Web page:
Australian shares have recorded their biggest slide in nearly two months amid rising concerns that a new coronavirus variant will affect global reopening prospects.
Stock markets across Asia lost ground after reports that the new strain detected in South Africa, known as the Nu variant, had double the number of mutations as the Delta variant and may be more transmissible.
It prompted the United Kingdom to hurriedly ban flights from six countries in southern Africa.
Australia's Health Minister Greg Hunt said no changes would be made to border arrangements but stressed that developments were being closely monitored.
The benchmark S&P/ASX200 index tumbled 128 points, or 1.73 per cent, to 7279.3 points on Friday.
The broader All Ordinaries lost 137 points, or 1.77 per cent, to 7599.9 points.
"It looks like the markets are taking a shoot now-and-ask questions later approach," Julia Lee, chief investment officer at Burman Invest said.
"It's very much a risk-off move where the markets are probably pricing in lower growth for the first half of 2022."
In the local market, energy shares were the worst affected with the sector index sliding 4.6 per cent as global crude oil prices fell more than two per cent on concerns that virus-related movement restrictions would curb demand.
Investors had already been spooked after the US this week announced it would release emergency oil reserves to cool the market.
Shares in Oil Search, Woodside and Santos all declined by around five per cent each.
Travel stocks slid, with Qantas, Flight Centre, Webjet and Corporate Travel losing between five and seven per cent.
Mining stocks also suffered collateral damage. Fortescue Metals dropped nearly four per cent to $17.19 while bigger rivals BHP and Rio Tinto also slipped about two per cent each.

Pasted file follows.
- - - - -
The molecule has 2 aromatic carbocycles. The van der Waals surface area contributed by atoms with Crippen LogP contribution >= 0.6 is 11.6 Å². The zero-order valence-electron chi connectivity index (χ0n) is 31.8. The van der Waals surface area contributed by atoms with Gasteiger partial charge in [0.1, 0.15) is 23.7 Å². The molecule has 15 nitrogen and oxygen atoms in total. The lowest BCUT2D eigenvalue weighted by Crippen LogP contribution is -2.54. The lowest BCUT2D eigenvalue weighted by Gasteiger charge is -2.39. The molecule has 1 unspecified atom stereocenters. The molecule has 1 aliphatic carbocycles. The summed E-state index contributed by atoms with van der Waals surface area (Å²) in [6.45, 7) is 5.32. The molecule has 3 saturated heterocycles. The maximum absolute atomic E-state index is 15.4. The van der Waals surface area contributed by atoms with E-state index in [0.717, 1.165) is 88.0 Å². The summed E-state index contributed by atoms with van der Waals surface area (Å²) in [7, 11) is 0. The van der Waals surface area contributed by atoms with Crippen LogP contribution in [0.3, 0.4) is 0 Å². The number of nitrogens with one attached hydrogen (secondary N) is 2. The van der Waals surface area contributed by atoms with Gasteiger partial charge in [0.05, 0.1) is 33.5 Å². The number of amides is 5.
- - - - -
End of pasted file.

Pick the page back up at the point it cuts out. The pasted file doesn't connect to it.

Gold stocks, seen as safe haven assets amid the turmoil, bucked the trend with Newcrest and Evolution settling around one per cent higher.
Financial stocks continued to be weighed down by concerns over the impending rate hikes from the US Federal Reserve as well as local factors. Each of the Big Four banks ended around two per cent lower.
AMP shares lost as much as 4.3 per cent to $1 after the wealth management giant flagged additional impairment charges worth $325 million in its fiscal 2021 accounts, ahead of a planned demerger of its AMP Capital unit.
Buy now, pay later operator Zip Co also fell nearly five per cent to $5.17.
Australia's benchmark stock index was down 1.1 per cent for the week.
Meanwhile, the Australian dollar has tumbled to its lowest level in nearly three months amid global risk aversion. The Aussie was buying 71.44 US cents at 1700 AEDT, sharply lower from 72.05 US cents at Thursday's close.
ON THE ASX
* The benchmark S&P/ASX200 index closed down 128 points, or 1.73 per cent, to 7279.3 points on Friday.
* The All Ordinaries closed lower by 137 points, or 1.77 per cent, to 7599.9 points.
* At 1700 AEDT, the SPI200 futures index was unchanged at 7270 points.
One Australian dollar buys:
* 71.44 US cents, from 72.05 cents on Thursday
* 81.88 Japanese yen, from 83.13 yen
* 63.63 Euro cents, from 64.25 cents
* 53.69 British pence, from 53.97 pence
* 104.68 NZ cents, from 104.86 cents.